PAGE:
Ah, your 20s: the time when everyone is settling down, finding a partner, and making that magical trip down the aisle. Or at least that’s what romcoms would have you believe the end goal is for every couple. But for Luc and Oliver of Husband Material, there’s quite a bit of growing up to do before (if?) that happens. Set two years after Alexis Hall’s runaway hit Boyfriend Material, Husband Material shines as a sequel that beautifully develops and strengthens the relationship between Luc and Oliver while delivering laugh-out-loud comedy.
Husband Material is a unique take on the “will they or won’t they” trope by firmly establishing that Luc and Oliver are in a committed, loving relationship. Everyone’s favorite fake dating to real dating lovers are back, and it seems they’ve both matured since we last met them. But that doesn’t mean that they don’t face new challenges, with Luc feeling the pressure to propose to Oliver as they attend their friends’ weddings. Oliver, meanwhile, is beginning to question the kind of life he wants for himself — and whether his dreams align with what’s expected of him. Hall cleverly structures the book into sections featuring (of course) four weddings and a funeral, with the order in which those events occur being essential to Luc and Oliver’s journey as a couple. I would encourage readers to view Husband Material as a collection of vignettes rather than a straightforward narrative like Boyfriend Material, as it enhances the emotions and helps ground the story.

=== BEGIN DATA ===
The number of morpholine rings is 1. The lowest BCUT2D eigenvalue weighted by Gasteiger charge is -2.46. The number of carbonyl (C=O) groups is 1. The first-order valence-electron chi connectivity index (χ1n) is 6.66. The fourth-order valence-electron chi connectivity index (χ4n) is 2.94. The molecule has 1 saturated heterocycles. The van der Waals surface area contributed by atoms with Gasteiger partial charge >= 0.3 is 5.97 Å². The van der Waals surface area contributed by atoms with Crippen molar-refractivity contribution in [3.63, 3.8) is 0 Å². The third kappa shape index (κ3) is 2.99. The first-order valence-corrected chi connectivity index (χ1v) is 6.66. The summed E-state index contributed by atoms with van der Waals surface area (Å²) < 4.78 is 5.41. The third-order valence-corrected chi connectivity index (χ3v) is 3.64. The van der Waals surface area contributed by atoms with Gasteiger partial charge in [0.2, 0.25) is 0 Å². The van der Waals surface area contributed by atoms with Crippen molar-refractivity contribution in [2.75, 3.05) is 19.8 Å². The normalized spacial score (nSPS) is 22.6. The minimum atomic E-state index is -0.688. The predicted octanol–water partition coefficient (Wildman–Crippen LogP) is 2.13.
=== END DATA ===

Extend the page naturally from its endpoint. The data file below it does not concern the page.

Without giving too much away about the nature of their conflicts, one of the loveliest parts of Husband Material is the way Hall portrays his central couple’s anxieties and quirks. Luc and Oliver have always felt real in a way that most romcom characters don’t, which is part of why readers fell in love with them in Boyfriend Material. But in Husband Material, they are forced to lean on each other for support in new ways. You can see how much they love each other, and how much they’ve learned from each other, even as they squabble or shut each other out. It feels true to how people behave when they’ve been dating for a while and the honeymoon period has faded, but instead, a deeper and more profound bond develops. Hall also delves deep into the pressure of planning a queer wedding and all of the trauma that can bring. Both Luc and Oliver struggle with the fear that their wedding won’t be “gay” enough (or that it’s “too gay”), not to mention the idea that marriage is a heteronormative institution at its core that they shouldn’t take part in. When tragedy strikes, it upends everything they thought they believed in and the way they envisioned their lives playing out.
It’s heavy stuff, but as usual, Hall brings the laughs alongside the feels. Many of the popular supporting characters from Boyfriend Material are back and more hilarious than ever, with my personal favorite being Luc’s lovable dolt of a coworker, Alex. There are so many fabulous one-liners that will have readers shaking with laughter. Hall keeps the plot moving forward at a brisk pace, but never in a way that feels rushed. I sense that I may be in the minority, but I thought the ending was perfect. It left plenty of doors open for the forthcoming sequels in the London Calling series without a frustrating cliffhanger while paying off Luc and Oliver’s emotional arcs. The last line paints a beautiful picture that is equal to any big screen romance, and it’s sure to induce tears.
Husband Material may differ a bit in structure from Boyfriend Material, but once again, Alexis Hall has created a well-written and witty romantic comedy that will have readers swooning. For readers looking for a novel willing to subvert romantic tropes while providing a familiar, comforting reading experience, Husband Material will fill that void perfectly.